Online Program

Relationship trajectories, trust, and couples HIV counseling and testing in rural Tanzania: Qualitative findings from NIMH project accept (HPTN 043)

Monday, November 4, 2013

Marta Mulawa, PhD, Duke Global Health Institute, Duke, Durham, NC
Suzanne Maman, PhD, Department of Health Behavior, University of North Carolina at Chapel Hill, Chapel Hill, NC
Jacob Ntogwisangu, Muhimbili University of Health and Allied Sciences, Dar es Salaam, Tanzania
Michael Sweat, PhD, Psychiatry and Behavioral Sciences, Medical University of South Caroline, Charleston, SC
Couples HIV Counseling and Testing (CHCT) has shown promise as an effective HIV prevention tool, yet rates of CHCT remain low throughout sub-Saharan Africa. To better understand low uptake of CHCT, we analyzed longitudinal qualitative data from the Tanzania site of NIMH Project Accept (HPTN 043), a multi-site community-randomized trial assessing the effectiveness of a community-based HIV prevention intervention. This analysis was restricted to women in intervention communities in relationships at baseline. We systematically coded interview transcripts with topical codes and then developed narrative summaries of the relationship trajectories and attitudes and experiences with HIV testing for each woman spanning the baseline, 15-month and 30-month interviews. Next, we developed matrices to compare the relationship and testing narratives for the participants over time. Fifteen women were identified that met our criteria and the most common patterns are represented by three illustrative cases. The cases represent 1) women who discussed their HIV results with their partners and could not convince their partners to get tested, 2) women who described “sequential” testing for HIV, where she tested first and was followed by her partner testing individually, and 3) women who originally described “concurrent” CHCT with partners as ideal within trusting relationships and later emphasized the benefits of concurrent testing within strained relationships. Our findings highlight a wide range of attitudes towards CHCT that were shaped by relationship trajectories. Strategies to increase CHCT in sub-Saharan Africa should focus on maximizing benefits of sequential CHCT and encouraging concurrent CHCT in a wide range of relationships.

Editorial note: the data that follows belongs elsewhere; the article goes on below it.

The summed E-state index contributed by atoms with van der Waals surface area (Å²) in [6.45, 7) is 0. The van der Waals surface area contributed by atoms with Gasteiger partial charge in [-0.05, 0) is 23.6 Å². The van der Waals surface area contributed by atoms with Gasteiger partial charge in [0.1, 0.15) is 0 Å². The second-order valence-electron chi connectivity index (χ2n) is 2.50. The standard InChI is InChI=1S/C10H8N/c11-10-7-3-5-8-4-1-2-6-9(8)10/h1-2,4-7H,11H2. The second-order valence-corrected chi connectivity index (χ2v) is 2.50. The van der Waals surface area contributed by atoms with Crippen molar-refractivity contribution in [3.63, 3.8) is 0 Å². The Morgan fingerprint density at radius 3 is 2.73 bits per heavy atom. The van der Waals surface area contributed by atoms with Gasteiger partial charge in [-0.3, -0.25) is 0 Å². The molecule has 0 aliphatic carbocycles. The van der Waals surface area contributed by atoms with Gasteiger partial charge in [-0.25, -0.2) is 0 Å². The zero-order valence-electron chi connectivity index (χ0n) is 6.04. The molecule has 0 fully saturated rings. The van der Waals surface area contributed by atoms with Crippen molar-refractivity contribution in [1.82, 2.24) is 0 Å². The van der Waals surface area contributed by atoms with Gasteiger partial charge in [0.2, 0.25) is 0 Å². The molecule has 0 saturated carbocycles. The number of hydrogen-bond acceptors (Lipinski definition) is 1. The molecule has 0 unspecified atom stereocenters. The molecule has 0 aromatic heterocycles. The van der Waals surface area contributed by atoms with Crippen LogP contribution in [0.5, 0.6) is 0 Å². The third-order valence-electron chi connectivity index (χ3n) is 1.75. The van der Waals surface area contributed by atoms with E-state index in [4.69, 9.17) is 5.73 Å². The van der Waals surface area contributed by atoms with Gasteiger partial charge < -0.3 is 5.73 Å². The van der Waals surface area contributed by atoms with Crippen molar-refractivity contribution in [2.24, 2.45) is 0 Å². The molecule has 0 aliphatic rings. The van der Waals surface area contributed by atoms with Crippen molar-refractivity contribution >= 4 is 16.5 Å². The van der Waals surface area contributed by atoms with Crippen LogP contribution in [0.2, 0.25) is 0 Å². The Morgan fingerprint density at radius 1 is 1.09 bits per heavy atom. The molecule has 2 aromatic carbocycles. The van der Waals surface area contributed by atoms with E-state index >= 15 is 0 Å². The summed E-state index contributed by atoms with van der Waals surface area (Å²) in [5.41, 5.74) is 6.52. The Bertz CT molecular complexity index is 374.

Learning Areas:

Planning of health education strategies, interventions, and programs
Social and behavioral sciences

Learning Objectives:
Describe how attitudes towards and experiences of HIV testing among women in rural communities in Tanzania are influenced by the nature of their relationships over time. Identify three patterns of relationships and HIV testing experiences. Discuss implications of the research for strategies to increase CHCT testing in sub-Saharan Africa.

Keyword(s): HIV Interventions, Women and HIV/AIDS

Presenting author's disclosure statement:

Qualified on the content I am responsible for because: I have a Master of Health Science degree in International Health and was based in Tanzania as the Research Coordinator for this study for two years. I led the analysis of this data and drafted the abstract and manuscript. I am currently a PhD Student in Health Behavior.
Any relevant financial relationships? No

I agree to comply with the American Public Health Association Conflict of Interest and Commercial Support Guidelines, and to disclose to the participants any off-label or experimental uses of a commercial product or service discussed in my presentation.